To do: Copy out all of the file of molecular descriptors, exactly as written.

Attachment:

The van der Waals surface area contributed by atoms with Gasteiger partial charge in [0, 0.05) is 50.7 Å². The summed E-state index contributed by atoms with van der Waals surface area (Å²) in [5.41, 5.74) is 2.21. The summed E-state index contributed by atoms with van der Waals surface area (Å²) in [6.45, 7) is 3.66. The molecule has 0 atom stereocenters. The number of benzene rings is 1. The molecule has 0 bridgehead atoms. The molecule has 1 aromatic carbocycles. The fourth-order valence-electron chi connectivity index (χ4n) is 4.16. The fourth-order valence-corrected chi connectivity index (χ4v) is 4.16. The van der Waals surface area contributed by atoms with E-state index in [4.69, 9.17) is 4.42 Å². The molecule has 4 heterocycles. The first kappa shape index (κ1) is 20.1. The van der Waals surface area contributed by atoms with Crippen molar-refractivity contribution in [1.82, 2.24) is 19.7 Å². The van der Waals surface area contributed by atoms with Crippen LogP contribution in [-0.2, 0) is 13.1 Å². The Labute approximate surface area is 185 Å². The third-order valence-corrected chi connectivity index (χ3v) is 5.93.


The van der Waals surface area contributed by atoms with Gasteiger partial charge in [0, 0.05) is 50.7 Å². The summed E-state index contributed by atoms with van der Waals surface area (Å²) in [5.41, 5.74) is 2.21. The summed E-state index contributed by atoms with van der Waals surface area (Å²) in [6.45, 7) is 3.66. The molecule has 0 atom stereocenters. The number of benzene rings is 1. The molecule has 0 bridgehead atoms. The molecule has 1 aromatic carbocycles. The fourth-order valence-electron chi connectivity index (χ4n) is 4.16. The fourth-order valence-corrected chi connectivity index (χ4v) is 4.16. The van der Waals surface area contributed by atoms with E-state index in [4.69, 9.17) is 4.42 Å². The molecule has 4 heterocycles. The first kappa shape index (κ1) is 20.1. The van der Waals surface area contributed by atoms with Crippen molar-refractivity contribution in [1.82, 2.24) is 19.7 Å². The van der Waals surface area contributed by atoms with Crippen LogP contribution in [-0.2, 0) is 13.1 Å². The Labute approximate surface area is 185 Å². The third-order valence-corrected chi connectivity index (χ3v) is 5.93.